We all remember at least one episode from our childhood that immediately stands out in memory, like as if it happened yesterday. I was born in the city of Odessa, a southern region of the former Soviet Union. Careless and genuinely happy, I was an ordinary bright eyed and pig tailed five year-old girl in pre- school. The memory is blurry, but I distinctly recall being taken to a room and being handed a little white envelope to give it to my parents. To everyoneÃÂ¢ÃÂÃÂs surprise it contained an invitation to the first round of selection to join the famed Red Soviet Army Gymnastics team. Next, I am standing in the large room with a few hundred children, together with their hopeful and anxious parents.
ÃÂÃ ÃÂÃ ÃÂÃ ÃÂÃ ÃÂÃ ÃÂÃ ÃÂÃ ÃÂÃ The enormous size of the gym made a lasting impression on me, as I had never seen such a room that big. Everything about this room was new to me: uneven bars, several exercise floors, a few balance beams, trampolines, and various athletic equipment all housed on the same floor.
I look up and see athletes in various stages of training. Girls on trampolines doing flips, athletes perform on the balance beam, a large group of girls gathered around the coach listening avidly. I could hear noise everywhere, and feel the air charged with electricity. I feel both excited and scared at the same time.
ÃÂÃ ÃÂÃ ÃÂÃ ÃÂÃ ÃÂÃ ÃÂÃ ÃÂÃ ÃÂÃ Our parents were not allowed inside the gym. As I found out later the coaches wanted to single out the kids who would start crying. Those who did where immediately rejected. The others would be fortunate enough to be considered to be selected to this very prestigious Red Army gymnastics club.
ÃÂÃ ÃÂÃ ÃÂÃ ÃÂÃ ÃÂÃ ÃÂÃ ÃÂÃ ÃÂÃ One of the coaches approaches and asks me to climb a long rope. As I had never climbed before, my hands are burning and I restrain myself from crying. The push ups came next, Stanislava Craig Page2 followed by a hundred- meters run. I am clumsy and everyone is laughing, and very soon I am laughing with them. Finally, came the stretching exercise. As I lay down on my back, the coach pushes one leg down, while pulling the other one upwards as far as it would go. I am about to be split into two pieces. As painful as it is, I desperately hold myself not to scream. The coach notices my resilience and nods in approval. At this moment I knew I passed the final test. By the end of the day I was selected to be a junior member of the Red Army gymnastics team, at the age of five. But more importantly, for the first time in my life, I had a sense of a great achievement, which made me and my parents extremely proud. This feeling of achievement extended not only to my sports career, but also to my every day life.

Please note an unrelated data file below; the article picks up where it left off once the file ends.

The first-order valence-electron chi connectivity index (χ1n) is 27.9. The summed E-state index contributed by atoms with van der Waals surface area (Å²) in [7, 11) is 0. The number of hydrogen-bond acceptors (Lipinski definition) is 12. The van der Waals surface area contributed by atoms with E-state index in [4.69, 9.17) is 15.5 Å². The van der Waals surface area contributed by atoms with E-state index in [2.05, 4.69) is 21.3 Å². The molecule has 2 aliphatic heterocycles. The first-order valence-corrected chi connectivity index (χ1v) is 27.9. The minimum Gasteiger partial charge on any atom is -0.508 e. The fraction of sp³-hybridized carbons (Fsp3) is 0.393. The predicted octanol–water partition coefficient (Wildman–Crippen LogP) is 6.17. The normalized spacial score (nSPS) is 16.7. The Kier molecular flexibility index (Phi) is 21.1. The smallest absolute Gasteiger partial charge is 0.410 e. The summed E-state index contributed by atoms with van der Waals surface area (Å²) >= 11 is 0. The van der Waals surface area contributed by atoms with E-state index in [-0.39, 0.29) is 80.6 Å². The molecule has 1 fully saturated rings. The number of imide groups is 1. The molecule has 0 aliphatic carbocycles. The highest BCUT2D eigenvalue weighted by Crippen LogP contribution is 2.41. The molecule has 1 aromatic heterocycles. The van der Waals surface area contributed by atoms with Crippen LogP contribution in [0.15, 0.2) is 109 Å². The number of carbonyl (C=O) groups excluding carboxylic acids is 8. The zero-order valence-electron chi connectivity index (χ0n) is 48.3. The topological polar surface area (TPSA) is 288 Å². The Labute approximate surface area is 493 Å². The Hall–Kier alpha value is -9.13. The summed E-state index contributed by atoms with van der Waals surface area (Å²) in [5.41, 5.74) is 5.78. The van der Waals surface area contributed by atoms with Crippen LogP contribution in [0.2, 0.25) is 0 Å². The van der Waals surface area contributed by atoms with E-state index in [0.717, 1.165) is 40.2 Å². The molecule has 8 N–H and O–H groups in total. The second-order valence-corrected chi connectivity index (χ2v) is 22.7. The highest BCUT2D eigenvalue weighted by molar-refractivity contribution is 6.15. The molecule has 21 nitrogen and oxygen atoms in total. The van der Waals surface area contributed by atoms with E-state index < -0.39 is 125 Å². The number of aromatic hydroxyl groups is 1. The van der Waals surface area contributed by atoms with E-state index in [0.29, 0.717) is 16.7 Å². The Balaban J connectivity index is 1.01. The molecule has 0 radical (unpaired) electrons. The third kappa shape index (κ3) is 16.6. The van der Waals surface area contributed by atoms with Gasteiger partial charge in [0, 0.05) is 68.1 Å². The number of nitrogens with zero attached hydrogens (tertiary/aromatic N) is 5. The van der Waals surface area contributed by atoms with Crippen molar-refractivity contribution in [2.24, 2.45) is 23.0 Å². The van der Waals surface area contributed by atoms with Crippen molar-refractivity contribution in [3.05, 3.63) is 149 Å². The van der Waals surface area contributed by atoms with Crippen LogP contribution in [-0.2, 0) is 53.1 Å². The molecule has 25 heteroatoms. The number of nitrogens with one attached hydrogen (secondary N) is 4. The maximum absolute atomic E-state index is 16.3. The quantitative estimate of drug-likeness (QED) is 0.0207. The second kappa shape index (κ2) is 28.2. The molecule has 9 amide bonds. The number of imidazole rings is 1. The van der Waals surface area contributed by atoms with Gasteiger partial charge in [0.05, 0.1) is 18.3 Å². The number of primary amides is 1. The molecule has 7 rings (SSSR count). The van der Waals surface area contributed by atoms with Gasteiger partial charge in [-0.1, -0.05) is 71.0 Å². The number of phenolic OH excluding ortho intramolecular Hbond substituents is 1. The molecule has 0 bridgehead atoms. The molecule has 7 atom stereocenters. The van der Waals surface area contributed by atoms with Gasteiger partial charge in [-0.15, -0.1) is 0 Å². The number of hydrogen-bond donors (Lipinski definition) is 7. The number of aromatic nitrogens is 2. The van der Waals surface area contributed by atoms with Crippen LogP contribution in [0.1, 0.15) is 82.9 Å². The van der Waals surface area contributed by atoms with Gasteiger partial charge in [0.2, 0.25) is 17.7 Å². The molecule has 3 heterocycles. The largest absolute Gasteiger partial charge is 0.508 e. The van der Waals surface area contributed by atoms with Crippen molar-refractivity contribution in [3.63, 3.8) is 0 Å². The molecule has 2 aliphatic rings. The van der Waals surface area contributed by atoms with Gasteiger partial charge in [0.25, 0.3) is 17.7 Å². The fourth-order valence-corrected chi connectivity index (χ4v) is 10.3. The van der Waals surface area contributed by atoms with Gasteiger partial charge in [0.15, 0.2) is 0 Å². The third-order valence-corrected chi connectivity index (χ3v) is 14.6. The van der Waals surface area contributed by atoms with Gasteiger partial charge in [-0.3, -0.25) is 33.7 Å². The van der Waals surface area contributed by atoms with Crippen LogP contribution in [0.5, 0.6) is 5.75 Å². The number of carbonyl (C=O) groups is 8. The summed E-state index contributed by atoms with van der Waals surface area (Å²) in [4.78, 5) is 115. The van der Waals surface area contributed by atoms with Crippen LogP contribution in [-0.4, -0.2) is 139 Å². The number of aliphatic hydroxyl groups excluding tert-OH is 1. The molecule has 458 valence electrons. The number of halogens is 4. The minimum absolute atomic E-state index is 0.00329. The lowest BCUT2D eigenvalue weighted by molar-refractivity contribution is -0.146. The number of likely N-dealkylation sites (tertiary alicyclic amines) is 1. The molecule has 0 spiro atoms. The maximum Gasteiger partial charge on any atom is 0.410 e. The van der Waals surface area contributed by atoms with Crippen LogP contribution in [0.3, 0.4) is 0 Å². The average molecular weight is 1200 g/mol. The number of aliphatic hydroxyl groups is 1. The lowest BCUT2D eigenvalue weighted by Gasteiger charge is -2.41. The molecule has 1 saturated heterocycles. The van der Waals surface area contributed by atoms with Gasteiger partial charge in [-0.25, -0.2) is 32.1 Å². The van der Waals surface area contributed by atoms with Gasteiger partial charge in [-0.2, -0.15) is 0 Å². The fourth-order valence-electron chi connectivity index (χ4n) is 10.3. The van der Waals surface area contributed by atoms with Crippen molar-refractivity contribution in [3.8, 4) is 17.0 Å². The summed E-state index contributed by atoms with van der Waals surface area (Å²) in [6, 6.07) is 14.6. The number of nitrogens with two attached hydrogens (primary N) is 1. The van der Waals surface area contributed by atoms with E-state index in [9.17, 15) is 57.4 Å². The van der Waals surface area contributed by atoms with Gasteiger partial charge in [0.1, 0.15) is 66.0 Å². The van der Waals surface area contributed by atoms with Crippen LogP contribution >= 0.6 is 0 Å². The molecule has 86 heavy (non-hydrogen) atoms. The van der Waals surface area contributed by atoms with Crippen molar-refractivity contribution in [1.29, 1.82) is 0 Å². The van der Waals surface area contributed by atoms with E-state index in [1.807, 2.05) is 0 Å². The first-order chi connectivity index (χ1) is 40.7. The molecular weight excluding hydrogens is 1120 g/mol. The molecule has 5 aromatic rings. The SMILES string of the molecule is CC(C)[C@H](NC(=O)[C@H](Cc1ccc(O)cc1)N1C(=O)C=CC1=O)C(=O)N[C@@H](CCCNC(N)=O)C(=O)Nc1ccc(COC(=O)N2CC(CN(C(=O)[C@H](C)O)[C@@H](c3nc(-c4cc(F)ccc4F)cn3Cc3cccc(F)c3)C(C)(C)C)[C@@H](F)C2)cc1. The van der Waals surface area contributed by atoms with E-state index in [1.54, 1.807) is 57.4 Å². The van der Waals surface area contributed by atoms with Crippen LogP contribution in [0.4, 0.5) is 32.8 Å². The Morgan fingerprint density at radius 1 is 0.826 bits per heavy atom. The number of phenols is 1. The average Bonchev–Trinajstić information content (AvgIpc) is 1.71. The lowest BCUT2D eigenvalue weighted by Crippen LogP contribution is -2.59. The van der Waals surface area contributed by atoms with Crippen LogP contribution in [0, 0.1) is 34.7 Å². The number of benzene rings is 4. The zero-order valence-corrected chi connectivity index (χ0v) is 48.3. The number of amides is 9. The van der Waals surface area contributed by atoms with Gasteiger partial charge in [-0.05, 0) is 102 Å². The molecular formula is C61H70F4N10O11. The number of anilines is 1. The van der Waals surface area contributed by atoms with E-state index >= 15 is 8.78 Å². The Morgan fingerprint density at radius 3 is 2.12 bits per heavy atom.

ÃÂÃ ÃÂÃ ÃÂÃ ÃÂÃ ÃÂÃ ÃÂÃ ÃÂÃ ÃÂÃ The ten years that followed my admission to the Red Army Junior Gymnastics team was filled with both tears of joy and of disappointments. I have traveled extensively throughout all of the Soviet Union Republics, Eastern and Western Europe, and have performed in tournaments in such places like Siberia and South Korea. IÃÂ¢ÃÂÃÂve earned my gold and silver in many Gymnastics Championships, and still cherish to this day all of my medals, which are now proudly displayed on my momÃÂ¢ÃÂÃÂs book shelf.
ÃÂÃ ÃÂÃ ÃÂÃ ÃÂÃ ÃÂÃ ÃÂÃ ÃÂÃ ÃÂÃ This one day in a life of a five year old girl set a stage for future development of my character and personality. It made me more persistent and determine. I learned how to be independent and a team player, as I was traveling on competitions as early seven years old.
If I could handle the rigorous regiment of an athlete in the Red Army Gymnastics team, I could handle many challenges that my come my way.